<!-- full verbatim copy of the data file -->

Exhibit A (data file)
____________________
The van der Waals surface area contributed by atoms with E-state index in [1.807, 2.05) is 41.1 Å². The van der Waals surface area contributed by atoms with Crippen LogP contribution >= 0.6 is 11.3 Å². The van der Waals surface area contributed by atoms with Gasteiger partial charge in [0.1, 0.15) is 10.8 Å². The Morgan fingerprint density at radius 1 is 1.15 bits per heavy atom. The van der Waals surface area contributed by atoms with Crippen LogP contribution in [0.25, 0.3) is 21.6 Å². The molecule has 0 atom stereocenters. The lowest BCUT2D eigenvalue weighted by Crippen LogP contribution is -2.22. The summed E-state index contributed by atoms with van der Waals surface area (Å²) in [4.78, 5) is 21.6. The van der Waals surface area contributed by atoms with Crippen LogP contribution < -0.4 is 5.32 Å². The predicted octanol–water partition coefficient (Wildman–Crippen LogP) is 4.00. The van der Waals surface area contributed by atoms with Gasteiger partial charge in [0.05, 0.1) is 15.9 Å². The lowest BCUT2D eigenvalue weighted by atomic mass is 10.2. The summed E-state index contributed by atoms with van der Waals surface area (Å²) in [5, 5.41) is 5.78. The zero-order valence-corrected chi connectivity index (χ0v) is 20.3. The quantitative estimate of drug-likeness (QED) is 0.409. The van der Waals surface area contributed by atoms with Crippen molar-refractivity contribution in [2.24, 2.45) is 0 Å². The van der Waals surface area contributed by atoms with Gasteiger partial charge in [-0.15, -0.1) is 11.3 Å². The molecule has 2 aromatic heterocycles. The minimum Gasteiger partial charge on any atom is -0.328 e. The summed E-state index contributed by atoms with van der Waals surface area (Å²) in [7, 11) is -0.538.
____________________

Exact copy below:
The van der Waals surface area contributed by atoms with E-state index in [1.807, 2.05) is 41.1 Å². The van der Waals surface area contributed by atoms with Crippen LogP contribution >= 0.6 is 11.3 Å². The van der Waals surface area contributed by atoms with Gasteiger partial charge in [0.1, 0.15) is 10.8 Å². The Morgan fingerprint density at radius 1 is 1.15 bits per heavy atom. The van der Waals surface area contributed by atoms with Crippen LogP contribution in [0.25, 0.3) is 21.6 Å². The molecule has 0 atom stereocenters. The lowest BCUT2D eigenvalue weighted by Crippen LogP contribution is -2.22. The summed E-state index contributed by atoms with van der Waals surface area (Å²) in [4.78, 5) is 21.6. The van der Waals surface area contributed by atoms with Crippen LogP contribution < -0.4 is 5.32 Å². The predicted octanol–water partition coefficient (Wildman–Crippen LogP) is 4.00. The van der Waals surface area contributed by atoms with Gasteiger partial charge in [0.05, 0.1) is 15.9 Å². The lowest BCUT2D eigenvalue weighted by atomic mass is 10.2. The summed E-state index contributed by atoms with van der Waals surface area (Å²) in [5, 5.41) is 5.78. The zero-order valence-corrected chi connectivity index (χ0v) is 20.3. The quantitative estimate of drug-likeness (QED) is 0.409. The van der Waals surface area contributed by atoms with Crippen molar-refractivity contribution in [2.24, 2.45) is 0 Å². The van der Waals surface area contributed by atoms with Gasteiger partial charge in [-0.15, -0.1) is 11.3 Å². The molecule has 2 aromatic heterocycles. The minimum Gasteiger partial charge on any atom is -0.328 e. The summed E-state index contributed by atoms with van der Waals surface area (Å²) in [7, 11) is -0.538.